Your internet connection, web sites and services.
Internet and Web
Bryan is having an issue where his email zooms in at 300%. Leo says that many email now use HTML code and it sounds like there's some lousy code in there that's telling Bryan's browser to zoom it in. Bryan says that he can look in his browser and it opens fine. Just in his email client. Hmmmm. You can press F3 in chrome and it will allow you to look in the code to verify if the HTML code is wonky. And it's probably at the end since it loads fine at first.
New app - Tunity. Listen to the audio for any TV that's been muted. Great for being in lounges and bars where you can't really listen to the audio. iOS and Android. All you need to do is use your camera to sync with the video image and Tunity will give you the audio for it. You can even fine tune the sync.
Pedro created an account at OpenDNS but it isn't working for him. Leo says that the key to OpenDNS is that it protect your kid with a custom "phone book" that has a list of approved domain names in it. OpenDNS can then filter out the undesired addresses that you don't want. If you put in the router server settings of OpenDNS properly, it'll filter correctly. But if your kids have figured out how to change the settings in the computer, it can override that, unless you've made the settings in the router itself. So check your router settings again and lock them down.
Liz can't find her phone and she wonders if she can use her Amazon Echo to find it. Leo says she can. There's a capability in the phone that will cause the phone to ring so she can locate it.
She can also set up that same feature using If This Then That. There is one called Phone Finder for the Echo.
Paul wants to know about Libre Office. Leo says that Libre is open source software and it's free. It has many of the same features as Microsoft Office. It's just as good, but is not as polished as Microsoft. Leo's a fan of it.
If Paul would rather have Microsoft Office, he should check out Microsoft Office Web. It's a stripped down version of Office that he can use online and it's free.
Ken is a teacher who uses Camtasia Studio to record all his class lessons online for his students. He's tried Blab.IM and YouTube Live. Leo says that Google Hangouts is also good. They use something called WebRT which allows him to share a link for a larger number of people to watch, while having up to 10 people participating. He can also have a chatroom. Afterwards, it gets saved automatically to YouTube. It can also be watched on mobile. Hangouts is the best way to go here.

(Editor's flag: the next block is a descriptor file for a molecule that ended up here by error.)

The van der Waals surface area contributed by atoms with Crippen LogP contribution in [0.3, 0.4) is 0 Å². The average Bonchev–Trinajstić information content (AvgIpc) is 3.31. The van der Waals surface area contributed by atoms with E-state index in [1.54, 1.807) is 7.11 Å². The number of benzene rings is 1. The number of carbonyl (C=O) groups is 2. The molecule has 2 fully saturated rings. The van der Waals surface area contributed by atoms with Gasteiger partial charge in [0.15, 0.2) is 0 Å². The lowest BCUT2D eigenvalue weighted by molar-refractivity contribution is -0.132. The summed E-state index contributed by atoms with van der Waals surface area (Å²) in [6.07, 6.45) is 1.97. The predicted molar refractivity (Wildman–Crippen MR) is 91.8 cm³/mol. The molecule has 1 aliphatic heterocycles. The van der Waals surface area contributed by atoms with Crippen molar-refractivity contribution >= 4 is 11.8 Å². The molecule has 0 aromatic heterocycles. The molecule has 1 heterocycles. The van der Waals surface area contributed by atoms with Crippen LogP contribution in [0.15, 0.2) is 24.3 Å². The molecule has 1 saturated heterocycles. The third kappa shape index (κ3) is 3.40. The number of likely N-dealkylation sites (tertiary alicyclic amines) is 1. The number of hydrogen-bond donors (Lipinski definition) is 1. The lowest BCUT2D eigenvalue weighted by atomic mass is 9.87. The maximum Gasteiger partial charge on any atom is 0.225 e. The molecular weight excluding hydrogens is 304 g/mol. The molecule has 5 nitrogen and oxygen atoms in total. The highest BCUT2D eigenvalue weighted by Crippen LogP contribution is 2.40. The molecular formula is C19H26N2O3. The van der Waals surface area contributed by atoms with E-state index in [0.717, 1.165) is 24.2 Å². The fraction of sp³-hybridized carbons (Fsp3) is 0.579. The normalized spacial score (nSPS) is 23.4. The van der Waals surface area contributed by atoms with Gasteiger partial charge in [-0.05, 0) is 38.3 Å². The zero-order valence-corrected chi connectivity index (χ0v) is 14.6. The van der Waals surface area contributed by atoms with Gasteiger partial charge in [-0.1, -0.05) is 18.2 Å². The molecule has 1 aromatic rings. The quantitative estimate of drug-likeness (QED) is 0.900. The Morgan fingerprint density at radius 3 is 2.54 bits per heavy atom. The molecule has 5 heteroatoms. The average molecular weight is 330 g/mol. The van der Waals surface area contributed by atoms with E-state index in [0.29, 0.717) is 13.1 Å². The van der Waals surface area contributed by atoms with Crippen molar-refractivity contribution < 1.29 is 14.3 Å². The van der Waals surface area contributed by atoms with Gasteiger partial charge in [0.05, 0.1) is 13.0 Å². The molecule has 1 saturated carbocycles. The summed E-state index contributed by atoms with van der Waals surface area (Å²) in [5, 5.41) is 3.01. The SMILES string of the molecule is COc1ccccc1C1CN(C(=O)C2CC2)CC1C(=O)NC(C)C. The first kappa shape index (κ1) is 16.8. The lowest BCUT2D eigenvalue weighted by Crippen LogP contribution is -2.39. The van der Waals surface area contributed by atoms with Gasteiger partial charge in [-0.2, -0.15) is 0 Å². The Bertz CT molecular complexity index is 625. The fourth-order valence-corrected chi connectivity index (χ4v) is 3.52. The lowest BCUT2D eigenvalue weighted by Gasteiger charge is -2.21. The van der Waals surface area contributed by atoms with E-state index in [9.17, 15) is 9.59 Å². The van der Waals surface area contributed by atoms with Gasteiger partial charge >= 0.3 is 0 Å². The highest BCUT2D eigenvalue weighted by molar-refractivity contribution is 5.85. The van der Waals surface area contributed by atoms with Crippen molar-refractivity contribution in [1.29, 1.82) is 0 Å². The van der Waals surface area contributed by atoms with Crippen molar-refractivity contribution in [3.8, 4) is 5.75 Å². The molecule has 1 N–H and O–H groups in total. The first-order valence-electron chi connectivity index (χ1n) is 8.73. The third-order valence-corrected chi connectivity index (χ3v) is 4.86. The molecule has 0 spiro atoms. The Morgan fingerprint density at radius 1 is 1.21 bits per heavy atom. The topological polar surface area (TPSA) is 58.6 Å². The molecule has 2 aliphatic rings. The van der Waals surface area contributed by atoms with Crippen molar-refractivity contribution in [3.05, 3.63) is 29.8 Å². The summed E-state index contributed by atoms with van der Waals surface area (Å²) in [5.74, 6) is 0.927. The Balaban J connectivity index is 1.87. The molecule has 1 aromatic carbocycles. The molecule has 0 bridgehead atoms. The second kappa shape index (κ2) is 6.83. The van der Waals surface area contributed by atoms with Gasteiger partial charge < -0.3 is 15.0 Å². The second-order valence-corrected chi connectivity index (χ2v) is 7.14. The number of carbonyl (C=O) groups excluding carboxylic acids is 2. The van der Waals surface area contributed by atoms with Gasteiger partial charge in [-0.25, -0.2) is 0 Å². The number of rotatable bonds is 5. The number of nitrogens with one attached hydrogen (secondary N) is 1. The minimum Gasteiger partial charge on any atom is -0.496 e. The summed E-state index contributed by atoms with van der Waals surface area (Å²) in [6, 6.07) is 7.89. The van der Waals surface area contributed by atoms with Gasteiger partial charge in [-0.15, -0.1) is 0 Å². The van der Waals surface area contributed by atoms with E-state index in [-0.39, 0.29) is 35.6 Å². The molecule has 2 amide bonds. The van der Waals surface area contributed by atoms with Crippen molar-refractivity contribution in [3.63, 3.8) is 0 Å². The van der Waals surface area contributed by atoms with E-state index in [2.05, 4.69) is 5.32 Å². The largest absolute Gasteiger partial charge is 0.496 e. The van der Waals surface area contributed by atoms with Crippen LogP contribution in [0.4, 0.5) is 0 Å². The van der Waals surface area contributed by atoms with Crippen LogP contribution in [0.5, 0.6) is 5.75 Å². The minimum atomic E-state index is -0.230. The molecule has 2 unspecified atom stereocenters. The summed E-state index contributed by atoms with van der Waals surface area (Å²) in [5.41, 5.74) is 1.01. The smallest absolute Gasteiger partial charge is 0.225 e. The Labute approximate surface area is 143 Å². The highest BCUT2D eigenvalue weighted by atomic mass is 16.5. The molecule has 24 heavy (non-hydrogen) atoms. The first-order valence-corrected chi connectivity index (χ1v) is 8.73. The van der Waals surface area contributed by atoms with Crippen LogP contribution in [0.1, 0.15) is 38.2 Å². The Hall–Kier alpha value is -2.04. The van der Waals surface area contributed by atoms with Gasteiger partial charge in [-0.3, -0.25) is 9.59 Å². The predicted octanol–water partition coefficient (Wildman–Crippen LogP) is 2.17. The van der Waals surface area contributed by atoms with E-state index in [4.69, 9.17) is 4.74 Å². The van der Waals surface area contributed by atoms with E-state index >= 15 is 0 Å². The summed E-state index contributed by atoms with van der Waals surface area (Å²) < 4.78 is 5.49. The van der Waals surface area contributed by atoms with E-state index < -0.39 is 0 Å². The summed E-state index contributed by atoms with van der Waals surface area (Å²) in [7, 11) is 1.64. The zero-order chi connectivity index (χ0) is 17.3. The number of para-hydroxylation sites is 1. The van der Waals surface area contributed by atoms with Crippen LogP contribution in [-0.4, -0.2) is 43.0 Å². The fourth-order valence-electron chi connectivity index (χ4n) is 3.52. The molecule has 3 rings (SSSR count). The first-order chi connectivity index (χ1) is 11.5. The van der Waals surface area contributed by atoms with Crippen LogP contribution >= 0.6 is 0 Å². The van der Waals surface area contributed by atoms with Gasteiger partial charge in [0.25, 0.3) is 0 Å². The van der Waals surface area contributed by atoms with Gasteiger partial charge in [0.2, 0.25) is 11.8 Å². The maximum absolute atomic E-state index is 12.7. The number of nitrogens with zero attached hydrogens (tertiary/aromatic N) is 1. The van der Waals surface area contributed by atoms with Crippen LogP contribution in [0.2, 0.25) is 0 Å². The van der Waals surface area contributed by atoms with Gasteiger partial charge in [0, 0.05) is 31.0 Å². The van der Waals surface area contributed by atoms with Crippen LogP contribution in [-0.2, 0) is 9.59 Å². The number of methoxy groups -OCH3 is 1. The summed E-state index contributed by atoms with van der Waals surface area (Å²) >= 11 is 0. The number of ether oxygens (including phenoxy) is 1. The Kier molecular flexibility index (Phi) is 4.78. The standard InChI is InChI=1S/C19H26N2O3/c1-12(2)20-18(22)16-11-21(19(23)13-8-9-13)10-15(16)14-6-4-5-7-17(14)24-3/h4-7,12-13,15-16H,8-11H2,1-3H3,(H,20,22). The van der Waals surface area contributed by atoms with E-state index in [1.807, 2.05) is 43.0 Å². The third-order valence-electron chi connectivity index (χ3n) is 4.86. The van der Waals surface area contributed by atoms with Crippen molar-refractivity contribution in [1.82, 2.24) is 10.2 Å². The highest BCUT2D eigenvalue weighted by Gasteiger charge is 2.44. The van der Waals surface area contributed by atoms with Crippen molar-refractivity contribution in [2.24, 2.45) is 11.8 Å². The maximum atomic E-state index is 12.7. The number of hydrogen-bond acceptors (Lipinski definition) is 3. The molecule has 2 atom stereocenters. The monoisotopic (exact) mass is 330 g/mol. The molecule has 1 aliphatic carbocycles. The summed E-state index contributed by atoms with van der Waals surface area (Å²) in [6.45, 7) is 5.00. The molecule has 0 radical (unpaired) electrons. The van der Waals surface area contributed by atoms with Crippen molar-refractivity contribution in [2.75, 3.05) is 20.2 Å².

Steve isn't seeing much of an improvement after being upgraded to fiber optic DSL because he still has copper lines coming into his house. Leo says that Steve should ask for fiber optic directly to the house. Otherwise, it's essentially little difference. Could he upgrade it himself? That's a good question. But buying his own fiber optic switch isn't cheap.
Maggie is on Yahoo and she's thinking of moving her email account since they're going to be sold. Leo says that Gmail is a great option. It's what he uses. If she wants to pay and avoid ads and prevent a service from scanning her email for ad keywords, then FastMail is a great option. She can also set up her Yahoo mail to forward to her FastMail account, so she doesn't have to cancel it.
David wants to know about Tunnel Bear. Leo says that Tunnel Bear is a virtual private network or VPN, which essentially burrows a digital secure tunnel in the internet. Is it secure enough to bank with or should he just trust "https"? Leo says both are very similar. The difference is that https activity cannot be seen by anyone, but they can see that he's been online. It can also be probed, whereas VPNs are tunnels that encrypt all of the traffic. no one could see anything. It's more security, but similar security. It's up to David.
Preston's music is in the cloud now, but he wants to know how he can listen to that when he's not on the internet. He's using Apple Music. Leo says there's a button in Apple Music for downloading music, and as long as he's a subscriber to Apple Music, he can download and play the music even when he's offline. He just needs to find a playlist or album he likes, and look for the download button. Sometimes music services will phrase it a little different, and say "Cache" or "Pin" instead of "Download."